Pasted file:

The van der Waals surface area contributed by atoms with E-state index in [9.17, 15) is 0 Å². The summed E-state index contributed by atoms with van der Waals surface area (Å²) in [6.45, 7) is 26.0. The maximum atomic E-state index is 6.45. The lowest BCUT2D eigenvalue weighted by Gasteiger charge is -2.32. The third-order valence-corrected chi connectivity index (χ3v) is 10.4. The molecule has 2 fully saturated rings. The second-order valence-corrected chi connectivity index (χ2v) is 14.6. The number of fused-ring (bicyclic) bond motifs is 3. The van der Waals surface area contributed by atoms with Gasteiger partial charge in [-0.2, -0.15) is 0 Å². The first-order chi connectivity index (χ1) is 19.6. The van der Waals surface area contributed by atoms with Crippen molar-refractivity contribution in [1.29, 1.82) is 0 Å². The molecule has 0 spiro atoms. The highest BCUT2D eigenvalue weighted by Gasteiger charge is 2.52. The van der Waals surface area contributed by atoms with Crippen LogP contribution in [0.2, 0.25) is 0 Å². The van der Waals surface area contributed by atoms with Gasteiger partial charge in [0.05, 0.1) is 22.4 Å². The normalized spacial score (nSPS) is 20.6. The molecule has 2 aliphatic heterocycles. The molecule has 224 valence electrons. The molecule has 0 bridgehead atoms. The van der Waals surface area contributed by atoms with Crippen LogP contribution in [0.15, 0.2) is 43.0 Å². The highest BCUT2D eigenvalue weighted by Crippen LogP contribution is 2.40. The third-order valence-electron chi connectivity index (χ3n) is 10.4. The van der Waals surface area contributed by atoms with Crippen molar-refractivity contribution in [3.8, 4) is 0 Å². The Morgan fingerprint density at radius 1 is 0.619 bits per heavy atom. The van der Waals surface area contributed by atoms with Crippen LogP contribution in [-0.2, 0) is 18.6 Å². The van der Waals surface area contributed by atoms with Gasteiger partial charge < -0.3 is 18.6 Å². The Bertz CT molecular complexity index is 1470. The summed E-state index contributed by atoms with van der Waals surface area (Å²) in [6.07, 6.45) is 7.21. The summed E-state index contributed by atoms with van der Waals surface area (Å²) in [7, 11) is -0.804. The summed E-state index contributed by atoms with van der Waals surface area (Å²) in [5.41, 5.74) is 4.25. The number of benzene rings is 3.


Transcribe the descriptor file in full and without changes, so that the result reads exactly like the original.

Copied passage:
The van der Waals surface area contributed by atoms with E-state index in [9.17, 15) is 0 Å². The summed E-state index contributed by atoms with van der Waals surface area (Å²) in [6.45, 7) is 26.0. The maximum atomic E-state index is 6.45. The lowest BCUT2D eigenvalue weighted by Gasteiger charge is -2.32. The third-order valence-corrected chi connectivity index (χ3v) is 10.4. The molecule has 2 fully saturated rings. The second-order valence-corrected chi connectivity index (χ2v) is 14.6. The number of fused-ring (bicyclic) bond motifs is 3. The van der Waals surface area contributed by atoms with Gasteiger partial charge in [-0.2, -0.15) is 0 Å². The first-order chi connectivity index (χ1) is 19.6. The van der Waals surface area contributed by atoms with Crippen molar-refractivity contribution in [1.29, 1.82) is 0 Å². The molecule has 0 spiro atoms. The highest BCUT2D eigenvalue weighted by Gasteiger charge is 2.52. The van der Waals surface area contributed by atoms with Crippen LogP contribution in [0.2, 0.25) is 0 Å². The van der Waals surface area contributed by atoms with Gasteiger partial charge in [0.05, 0.1) is 22.4 Å². The normalized spacial score (nSPS) is 20.6. The molecule has 2 aliphatic heterocycles. The molecule has 224 valence electrons. The molecule has 0 bridgehead atoms. The van der Waals surface area contributed by atoms with Crippen LogP contribution in [0.15, 0.2) is 43.0 Å². The highest BCUT2D eigenvalue weighted by Crippen LogP contribution is 2.40. The third-order valence-electron chi connectivity index (χ3n) is 10.4. The van der Waals surface area contributed by atoms with Crippen molar-refractivity contribution in [3.8, 4) is 0 Å². The Morgan fingerprint density at radius 1 is 0.619 bits per heavy atom. The van der Waals surface area contributed by atoms with Crippen LogP contribution in [-0.2, 0) is 18.6 Å². The van der Waals surface area contributed by atoms with Gasteiger partial charge < -0.3 is 18.6 Å². The Bertz CT molecular complexity index is 1470. The summed E-state index contributed by atoms with van der Waals surface area (Å²) in [6.07, 6.45) is 7.21. The summed E-state index contributed by atoms with van der Waals surface area (Å²) in [7, 11) is -0.804. The summed E-state index contributed by atoms with van der Waals surface area (Å²) in [5.41, 5.74) is 4.25. The number of benzene rings is 3.